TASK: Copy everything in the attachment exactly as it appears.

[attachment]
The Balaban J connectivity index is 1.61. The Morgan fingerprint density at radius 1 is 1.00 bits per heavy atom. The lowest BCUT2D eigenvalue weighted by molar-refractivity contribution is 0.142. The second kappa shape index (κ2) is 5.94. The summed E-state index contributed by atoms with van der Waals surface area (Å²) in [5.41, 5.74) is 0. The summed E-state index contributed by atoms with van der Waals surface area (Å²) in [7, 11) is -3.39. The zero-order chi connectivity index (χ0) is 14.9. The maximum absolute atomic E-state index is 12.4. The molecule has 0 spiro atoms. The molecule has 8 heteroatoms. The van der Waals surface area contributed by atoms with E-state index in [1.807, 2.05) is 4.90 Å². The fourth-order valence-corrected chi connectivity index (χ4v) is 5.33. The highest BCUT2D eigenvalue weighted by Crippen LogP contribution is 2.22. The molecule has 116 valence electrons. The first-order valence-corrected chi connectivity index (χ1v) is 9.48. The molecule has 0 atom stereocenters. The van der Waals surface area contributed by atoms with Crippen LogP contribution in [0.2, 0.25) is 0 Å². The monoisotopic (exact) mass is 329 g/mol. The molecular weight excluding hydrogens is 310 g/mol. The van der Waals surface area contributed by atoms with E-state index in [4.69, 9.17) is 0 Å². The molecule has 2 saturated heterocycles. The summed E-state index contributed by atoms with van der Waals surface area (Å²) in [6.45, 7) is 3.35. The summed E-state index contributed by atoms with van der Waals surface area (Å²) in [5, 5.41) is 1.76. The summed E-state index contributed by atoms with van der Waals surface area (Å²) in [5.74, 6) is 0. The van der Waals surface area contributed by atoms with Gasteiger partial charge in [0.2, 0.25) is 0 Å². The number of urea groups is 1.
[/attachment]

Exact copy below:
The Balaban J connectivity index is 1.61. The Morgan fingerprint density at radius 1 is 1.00 bits per heavy atom. The lowest BCUT2D eigenvalue weighted by molar-refractivity contribution is 0.142. The second kappa shape index (κ2) is 5.94. The summed E-state index contributed by atoms with van der Waals surface area (Å²) in [5.41, 5.74) is 0. The summed E-state index contributed by atoms with van der Waals surface area (Å²) in [7, 11) is -3.39. The zero-order chi connectivity index (χ0) is 14.9. The maximum absolute atomic E-state index is 12.4. The molecule has 0 spiro atoms. The molecule has 8 heteroatoms. The van der Waals surface area contributed by atoms with E-state index in [1.807, 2.05) is 4.90 Å². The fourth-order valence-corrected chi connectivity index (χ4v) is 5.33. The highest BCUT2D eigenvalue weighted by Crippen LogP contribution is 2.22. The molecule has 116 valence electrons. The first-order valence-corrected chi connectivity index (χ1v) is 9.48. The molecule has 0 atom stereocenters. The van der Waals surface area contributed by atoms with Crippen LogP contribution in [0.2, 0.25) is 0 Å². The monoisotopic (exact) mass is 329 g/mol. The molecular weight excluding hydrogens is 310 g/mol. The van der Waals surface area contributed by atoms with E-state index in [4.69, 9.17) is 0 Å². The molecule has 2 saturated heterocycles. The summed E-state index contributed by atoms with van der Waals surface area (Å²) in [6.45, 7) is 3.35. The summed E-state index contributed by atoms with van der Waals surface area (Å²) in [5, 5.41) is 1.76. The summed E-state index contributed by atoms with van der Waals surface area (Å²) in [5.74, 6) is 0. The van der Waals surface area contributed by atoms with Gasteiger partial charge in [0.2, 0.25) is 0 Å². The number of urea groups is 1.